Financial literacy and capability. Countries must develop financial capability programs to ensure people can make sound financial decisions, select financial products which best fit their needs, and know how to use related channels, such as ATMs or mobile banking. Recent World Bank Group Financial Capability Surveys in Morocco and Mozambique, and studies on remittance services among migrants in France and Italy, show that a lack of awareness prevents people from using suitable financial products and services. Behavioral insights are leading to more effective – and lower cost – financial literacy efforts, which can improve uptake of new accounts and increase savings, including through tailored SMS texts.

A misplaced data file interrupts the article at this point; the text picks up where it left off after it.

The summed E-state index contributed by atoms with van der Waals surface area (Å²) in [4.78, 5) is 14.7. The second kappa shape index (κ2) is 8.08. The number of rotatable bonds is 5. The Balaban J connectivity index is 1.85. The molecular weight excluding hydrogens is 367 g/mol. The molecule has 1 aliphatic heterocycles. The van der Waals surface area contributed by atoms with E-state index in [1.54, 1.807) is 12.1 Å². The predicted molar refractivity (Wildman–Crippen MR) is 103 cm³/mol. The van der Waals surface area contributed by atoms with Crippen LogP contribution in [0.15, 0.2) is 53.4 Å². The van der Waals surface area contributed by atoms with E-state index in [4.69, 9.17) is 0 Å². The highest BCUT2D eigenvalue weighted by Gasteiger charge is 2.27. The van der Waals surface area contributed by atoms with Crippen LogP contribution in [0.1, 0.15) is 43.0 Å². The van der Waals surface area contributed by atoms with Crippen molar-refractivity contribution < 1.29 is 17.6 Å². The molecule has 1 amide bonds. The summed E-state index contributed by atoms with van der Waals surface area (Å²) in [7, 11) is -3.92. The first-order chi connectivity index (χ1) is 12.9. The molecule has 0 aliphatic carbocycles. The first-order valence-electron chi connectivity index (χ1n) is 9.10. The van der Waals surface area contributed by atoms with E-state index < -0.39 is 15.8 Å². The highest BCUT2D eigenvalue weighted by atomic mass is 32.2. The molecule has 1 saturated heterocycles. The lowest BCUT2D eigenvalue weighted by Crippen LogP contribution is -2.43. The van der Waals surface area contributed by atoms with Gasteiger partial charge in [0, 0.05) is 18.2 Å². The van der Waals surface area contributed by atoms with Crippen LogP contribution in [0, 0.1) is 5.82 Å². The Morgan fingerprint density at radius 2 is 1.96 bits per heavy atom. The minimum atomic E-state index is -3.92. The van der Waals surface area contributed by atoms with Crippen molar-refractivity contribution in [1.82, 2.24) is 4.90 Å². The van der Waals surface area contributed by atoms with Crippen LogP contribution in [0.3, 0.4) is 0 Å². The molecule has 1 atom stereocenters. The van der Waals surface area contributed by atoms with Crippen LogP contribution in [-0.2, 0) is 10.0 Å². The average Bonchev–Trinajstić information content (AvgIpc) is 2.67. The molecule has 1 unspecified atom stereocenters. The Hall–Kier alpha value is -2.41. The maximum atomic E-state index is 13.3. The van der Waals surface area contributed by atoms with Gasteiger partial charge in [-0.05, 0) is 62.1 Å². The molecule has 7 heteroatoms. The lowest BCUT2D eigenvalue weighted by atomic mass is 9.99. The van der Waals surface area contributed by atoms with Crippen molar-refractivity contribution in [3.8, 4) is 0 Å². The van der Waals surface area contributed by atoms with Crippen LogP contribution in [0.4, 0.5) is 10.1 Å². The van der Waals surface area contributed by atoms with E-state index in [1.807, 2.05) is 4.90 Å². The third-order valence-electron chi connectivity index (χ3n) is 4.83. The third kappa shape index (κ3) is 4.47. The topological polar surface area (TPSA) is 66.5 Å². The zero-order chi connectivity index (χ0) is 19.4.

> Posted by Susy Cheston, Senior Advisor, CFI
Visitors to our FI2020 Progress Report on Client Protection will have noted our poor math skills. (This is the section of the report that assesses global progress to date in advancing fair treatment for lower-income financial services clients.) We rated regulators a 6 on consumer protection and providers a 3—and somehow averaged those out to a 5. Our averaging skills make even less sense when you consider the three legs of the client protection stool—providers, regulators, and consumers—and realize that consumers are not even on the radar, rightfully earning a 1 at best in terms of their capacity to advocate on their own behalf. So why the optimism?